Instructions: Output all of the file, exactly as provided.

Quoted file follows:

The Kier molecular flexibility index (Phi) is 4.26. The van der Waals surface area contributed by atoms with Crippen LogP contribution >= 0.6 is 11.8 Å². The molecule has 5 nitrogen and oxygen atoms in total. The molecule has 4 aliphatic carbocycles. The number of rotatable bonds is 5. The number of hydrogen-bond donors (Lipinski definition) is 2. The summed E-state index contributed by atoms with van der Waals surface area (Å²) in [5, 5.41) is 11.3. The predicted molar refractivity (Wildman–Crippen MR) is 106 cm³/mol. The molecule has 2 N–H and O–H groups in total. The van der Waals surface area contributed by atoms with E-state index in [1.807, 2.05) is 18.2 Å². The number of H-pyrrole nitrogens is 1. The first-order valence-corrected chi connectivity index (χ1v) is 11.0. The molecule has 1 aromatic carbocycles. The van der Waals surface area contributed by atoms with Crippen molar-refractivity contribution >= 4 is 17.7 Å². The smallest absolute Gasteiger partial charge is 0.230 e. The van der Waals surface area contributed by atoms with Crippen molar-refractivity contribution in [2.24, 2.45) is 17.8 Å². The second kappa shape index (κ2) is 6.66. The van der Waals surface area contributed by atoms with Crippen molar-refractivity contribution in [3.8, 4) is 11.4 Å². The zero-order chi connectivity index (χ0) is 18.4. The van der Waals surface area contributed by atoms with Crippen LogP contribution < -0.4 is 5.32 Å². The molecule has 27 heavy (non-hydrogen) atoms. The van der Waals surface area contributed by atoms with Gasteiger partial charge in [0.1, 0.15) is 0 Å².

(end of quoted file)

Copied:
The Kier molecular flexibility index (Phi) is 4.26. The van der Waals surface area contributed by atoms with Crippen LogP contribution >= 0.6 is 11.8 Å². The molecule has 5 nitrogen and oxygen atoms in total. The molecule has 4 aliphatic carbocycles. The number of rotatable bonds is 5. The number of hydrogen-bond donors (Lipinski definition) is 2. The summed E-state index contributed by atoms with van der Waals surface area (Å²) in [5, 5.41) is 11.3. The predicted molar refractivity (Wildman–Crippen MR) is 106 cm³/mol. The molecule has 2 N–H and O–H groups in total. The van der Waals surface area contributed by atoms with E-state index in [1.807, 2.05) is 18.2 Å². The number of H-pyrrole nitrogens is 1. The first-order valence-corrected chi connectivity index (χ1v) is 11.0. The molecule has 1 aromatic carbocycles. The van der Waals surface area contributed by atoms with Crippen molar-refractivity contribution >= 4 is 17.7 Å². The smallest absolute Gasteiger partial charge is 0.230 e. The van der Waals surface area contributed by atoms with Crippen molar-refractivity contribution in [2.24, 2.45) is 17.8 Å². The second kappa shape index (κ2) is 6.66. The van der Waals surface area contributed by atoms with Crippen molar-refractivity contribution in [3.8, 4) is 11.4 Å². The zero-order chi connectivity index (χ0) is 18.4. The van der Waals surface area contributed by atoms with Crippen LogP contribution < -0.4 is 5.32 Å². The molecule has 27 heavy (non-hydrogen) atoms. The van der Waals surface area contributed by atoms with Gasteiger partial charge in [0.1, 0.15) is 0 Å².